UPDATE: March 21, 2018
Due to worsening road conditions, we are cancelling this morning’s Crash Course: The Hall of Architecture class. We will add a make-up session on April 18. Stay safe out there!
The Hall of Architecture is one of Pittsburgh’s most treasured spaces. Maybe you’ve visited many times, but have you ever wondered about the original buildings? Beginning with ancient Greece and ending with the Renaissance in Europe, this four-week course will explore the styles, meanings, and uses of some of the buildings represented by the casts. Come away with a greater understanding of the significance of the early buildings chosen in the 19th century to grace our impressive hall.
March 21 and 28 with Carrie Weaver
From the gleaming marble of the Parthenon to the arches of the Colosseum, the architecture of ancient Greece and Rome has been a source of wonder and amazement for centuries. Even today many of our modern buildings and institutions are derived from Greco-Roman models. Discover the major works of architecture crafted by the ancient Greeks and Romans and learn how these cultures influenced one another in their own time and beyond.
April 4 and 11 with Jacqueline Lombard
Monumental European structures like Chartes Cathedral, the Abbey Church at St. Gilles du Gard, and Lorenzo Ghiberti’s masterful Gates of Paradise, are just a few of the architectural time capsules of the medieval and renaissance periods. Uncover how artists and architects across cultures constructed these immense works by negotiating the art of the ancient past with new styles to create buildings that defined important moments in architectural history and inspired generations of architects.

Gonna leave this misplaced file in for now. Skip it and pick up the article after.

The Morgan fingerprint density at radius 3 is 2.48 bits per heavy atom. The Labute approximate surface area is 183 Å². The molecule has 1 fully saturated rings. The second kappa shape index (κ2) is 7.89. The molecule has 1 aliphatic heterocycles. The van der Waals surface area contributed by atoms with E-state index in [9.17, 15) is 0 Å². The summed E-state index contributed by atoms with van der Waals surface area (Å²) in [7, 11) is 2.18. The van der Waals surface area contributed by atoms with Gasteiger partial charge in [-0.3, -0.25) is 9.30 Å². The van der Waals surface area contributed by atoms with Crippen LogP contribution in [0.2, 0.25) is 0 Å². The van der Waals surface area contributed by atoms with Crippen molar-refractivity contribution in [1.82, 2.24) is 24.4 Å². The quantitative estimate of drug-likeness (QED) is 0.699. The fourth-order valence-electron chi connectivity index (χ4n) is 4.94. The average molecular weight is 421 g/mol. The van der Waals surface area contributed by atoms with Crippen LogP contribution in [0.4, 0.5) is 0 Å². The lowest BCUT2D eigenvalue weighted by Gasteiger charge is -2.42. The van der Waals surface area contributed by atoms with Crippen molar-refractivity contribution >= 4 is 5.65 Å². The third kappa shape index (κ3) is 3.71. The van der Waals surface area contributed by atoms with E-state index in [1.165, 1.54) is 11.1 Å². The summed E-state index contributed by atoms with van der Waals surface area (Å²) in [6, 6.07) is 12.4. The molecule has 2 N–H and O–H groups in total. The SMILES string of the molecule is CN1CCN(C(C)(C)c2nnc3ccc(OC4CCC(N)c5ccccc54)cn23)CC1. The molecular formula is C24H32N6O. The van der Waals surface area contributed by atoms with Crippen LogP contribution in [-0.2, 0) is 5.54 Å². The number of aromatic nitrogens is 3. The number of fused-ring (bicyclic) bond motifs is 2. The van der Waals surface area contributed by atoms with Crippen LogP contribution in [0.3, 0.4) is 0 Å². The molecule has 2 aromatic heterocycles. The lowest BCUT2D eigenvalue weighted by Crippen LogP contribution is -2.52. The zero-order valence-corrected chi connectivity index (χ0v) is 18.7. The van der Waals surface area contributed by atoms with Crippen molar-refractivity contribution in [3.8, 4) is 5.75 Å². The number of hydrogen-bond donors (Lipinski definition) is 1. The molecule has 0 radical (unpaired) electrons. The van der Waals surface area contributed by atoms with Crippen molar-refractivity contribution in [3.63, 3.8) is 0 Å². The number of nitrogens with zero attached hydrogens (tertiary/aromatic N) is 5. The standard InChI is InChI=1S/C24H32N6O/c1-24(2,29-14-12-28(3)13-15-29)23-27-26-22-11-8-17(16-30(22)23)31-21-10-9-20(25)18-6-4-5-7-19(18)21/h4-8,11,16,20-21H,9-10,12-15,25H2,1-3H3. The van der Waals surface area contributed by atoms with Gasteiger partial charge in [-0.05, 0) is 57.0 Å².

About the Instructors
Dr. Carrie Weaver is a Visiting Assistant Professor in the Department of Classics at the University of Pittsburgh. She is a classical archaeologist, specializing in the archaeology of the ancient Mediterranean world, with an emphasis on funerary art and architecture, burial practices, and the analysis of human bone. Dr. Weaver has excavated in Pompeii and Sicily, and studied human remains from the United Kingdom, Rome, Sicily, and Turkey. She is the author of The Bioarchaeology of Classical Kamarina: Life and Death in Greek Sicily (University Press of Florida, 2015), and the results of her research have been published in The American Journal of Archaeology, The Journal of Roman Archaeology, The Journal of Greek Archaeology, and The International Journal of Osteoarchaeology.
Jacqueline Lombard is a Ph.D student in the History of Art and Architecture Department at the University of Pittsburgh, where she earned her MA in 2017. She studies the art history of the medieval world with a particular focus on how cross-cultural communication and exchange impacted artistic production. Lombard is currently working on her dissertation, which explores how sculptors understood and articulated ethnic and racial identity in medieval Europe. Jacqueline has taught and mentored students across disciplines at Pitt. She has presented her work at several national conferences, and was also a member of a Fulbright-Hays research team that has produced curriculum on Ethiopian art history and culture for university and K–12 classrooms.